Situational awareness: Rep. Alexandria Ocasio-Cortez (AOC) is in talks with documentary filmmaker Rachel Lears about a new project that would chronicle the freshman Democrat's Green New Deal policy movement, per a scoop by Axios' Sara Fischer and Alexi McCammond.
Illustration: Rebecca Zisser/Axios
I'm declaring the (roughly) half-year mark of a new phase in climate politics that began when Democrats won House control and the party's 2020 primary campaign got rolling in earnest.
Why it matters: Democrats are beginning to shape the ideas that could become actual policy if the 2020 elections open a political window, while some Republicans are scrambling to come up with a response.
The big picture: Here are my early political takeaways (Disclaimer: It's not a comprehensive list!) ...
Editor's note: This story was updated to clarify that multiple Democratic candidates support an end to new federal fossil fuel leases.
ICYMI last night, Anadarko Petroleum's board said Occidental Petroleum's revised offer for the company is "superior" to Chevron's bid, a move that gave Chevron 4 days to revise its offer.
Why it matters: It's the latest twist in a high-stakes battle to land the biggest oil megadeal in years — one that will enhance the winner's position in the booming Permian Basin shale fields.
Where it stands: The move follows Occidental's move yesterday to sweeten its offer in a bid to undercut Chevron, its much larger rival. Occidental changed its $76-per-share offer to be 78% cash and 22% stock, compared to the 50-50 split in their prior bid.
The big picture: Late last month, Occidental said its total offer, including debt, was valued in the $57 billion range based on its share price at the time.
A slew of states and electricity companies are committing to aggressive targets to reduce greenhouse gas emissions in a trend underway since President Trump took office, Amy reports.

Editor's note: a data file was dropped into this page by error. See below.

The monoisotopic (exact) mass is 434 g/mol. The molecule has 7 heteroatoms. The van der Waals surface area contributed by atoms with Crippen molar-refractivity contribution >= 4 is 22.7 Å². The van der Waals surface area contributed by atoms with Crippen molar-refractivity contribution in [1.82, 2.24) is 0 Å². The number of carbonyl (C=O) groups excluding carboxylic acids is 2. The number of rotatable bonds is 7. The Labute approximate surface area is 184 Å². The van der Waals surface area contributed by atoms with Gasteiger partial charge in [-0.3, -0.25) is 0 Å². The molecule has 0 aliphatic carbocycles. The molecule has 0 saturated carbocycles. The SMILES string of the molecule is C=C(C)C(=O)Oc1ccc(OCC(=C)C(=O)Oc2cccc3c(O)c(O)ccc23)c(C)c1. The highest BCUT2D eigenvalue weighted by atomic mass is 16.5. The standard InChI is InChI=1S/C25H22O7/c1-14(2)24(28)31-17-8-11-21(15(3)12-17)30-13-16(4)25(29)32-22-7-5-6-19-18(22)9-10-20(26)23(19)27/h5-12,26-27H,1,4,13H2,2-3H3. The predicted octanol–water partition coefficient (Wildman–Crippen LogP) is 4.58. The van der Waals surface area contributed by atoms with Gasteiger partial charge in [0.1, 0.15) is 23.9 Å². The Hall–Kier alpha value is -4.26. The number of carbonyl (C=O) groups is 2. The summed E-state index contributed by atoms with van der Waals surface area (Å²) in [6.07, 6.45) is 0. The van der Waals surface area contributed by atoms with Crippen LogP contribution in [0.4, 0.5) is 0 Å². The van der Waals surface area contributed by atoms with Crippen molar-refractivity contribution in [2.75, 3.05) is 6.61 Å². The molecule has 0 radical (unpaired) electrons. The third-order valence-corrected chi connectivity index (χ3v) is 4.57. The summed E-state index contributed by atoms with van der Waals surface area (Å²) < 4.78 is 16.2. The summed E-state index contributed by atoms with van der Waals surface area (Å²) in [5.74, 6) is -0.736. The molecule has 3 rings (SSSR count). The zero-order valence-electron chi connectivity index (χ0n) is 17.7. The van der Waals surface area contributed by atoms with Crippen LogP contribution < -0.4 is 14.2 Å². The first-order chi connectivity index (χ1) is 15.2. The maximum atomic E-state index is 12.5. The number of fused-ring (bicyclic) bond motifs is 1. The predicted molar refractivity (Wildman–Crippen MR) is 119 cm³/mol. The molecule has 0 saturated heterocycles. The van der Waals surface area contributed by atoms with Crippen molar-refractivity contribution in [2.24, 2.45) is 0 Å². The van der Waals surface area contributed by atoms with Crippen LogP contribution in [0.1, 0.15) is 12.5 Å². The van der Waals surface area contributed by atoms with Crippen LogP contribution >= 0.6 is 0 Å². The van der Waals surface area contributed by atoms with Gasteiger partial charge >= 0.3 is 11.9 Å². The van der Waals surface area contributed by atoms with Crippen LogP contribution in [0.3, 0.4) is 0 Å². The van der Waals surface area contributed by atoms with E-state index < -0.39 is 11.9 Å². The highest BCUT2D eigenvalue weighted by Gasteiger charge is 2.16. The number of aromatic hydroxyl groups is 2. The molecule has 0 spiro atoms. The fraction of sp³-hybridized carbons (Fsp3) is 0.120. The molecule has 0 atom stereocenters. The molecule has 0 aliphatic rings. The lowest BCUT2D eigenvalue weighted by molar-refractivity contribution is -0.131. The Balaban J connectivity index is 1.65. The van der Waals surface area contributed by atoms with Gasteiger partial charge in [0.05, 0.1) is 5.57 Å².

Why it matters: These actions show that substantive efforts — not just rhetoric — are underway across America in the face of Trump's rollback of climate policy at the federal level.
Between the lines: The actions over the past year signal a subtle, but significant, shift away from policies promoting just renewable energy — like wind and solar — toward those that target emissions reductions no matter the technology.
By the numbers:
Nuclear: Morning Consult writes, "Green New Deal sponsor Alexandria Ocasio-Cortez still has an 'open mind' on nuclear energy and differentiates between the decades-old plants in the United States and more advanced technologies under development."
LNG: "The Oregon Department of Environmental Quality on Monday denied a water quality certification for the proposed Jordan Cove liquefied natural gas (LNG) export terminal and its feeder pipeline, the Pacific Connector pipeline, though the agency left the door open for the company to reapply," The Oregonian reports.
Shale: Per Reuters, "Pioneer Natural Resources Co. beat Wall Street estimates for quarterly profit on Monday, and said it sold its Eagle Ford and remaining assets in South Texas to become a pure-play Permian basin producer."
EVs: Via Bloomberg, "With China bent on dominating the future of electric vehicles, President Donald Trump is likely to erect trade barriers targeting that technology in the form of stiff new tariffs that will have staying power, according to a consultant on the country’s auto market."
A new piece in The Conversation puts some eye-opening numbers behind why it will take so long to wring carbon emissions out of the country's car and truck fleet even though EVs are growing fast.
Why it matters: As many Generate readers no doubt know by now, transportation has surpassed electricity as the largest source of U.S. carbon emissions.
By the numbers: Here's part of the piece by MIT profs David Keith and Christopher Knittel...
What's next: The authors offer several policy ideas — around infrastructure and more — that would go further than current EV purchase tax credits (which are currently capped at 200,000 vehicles per manufacturer).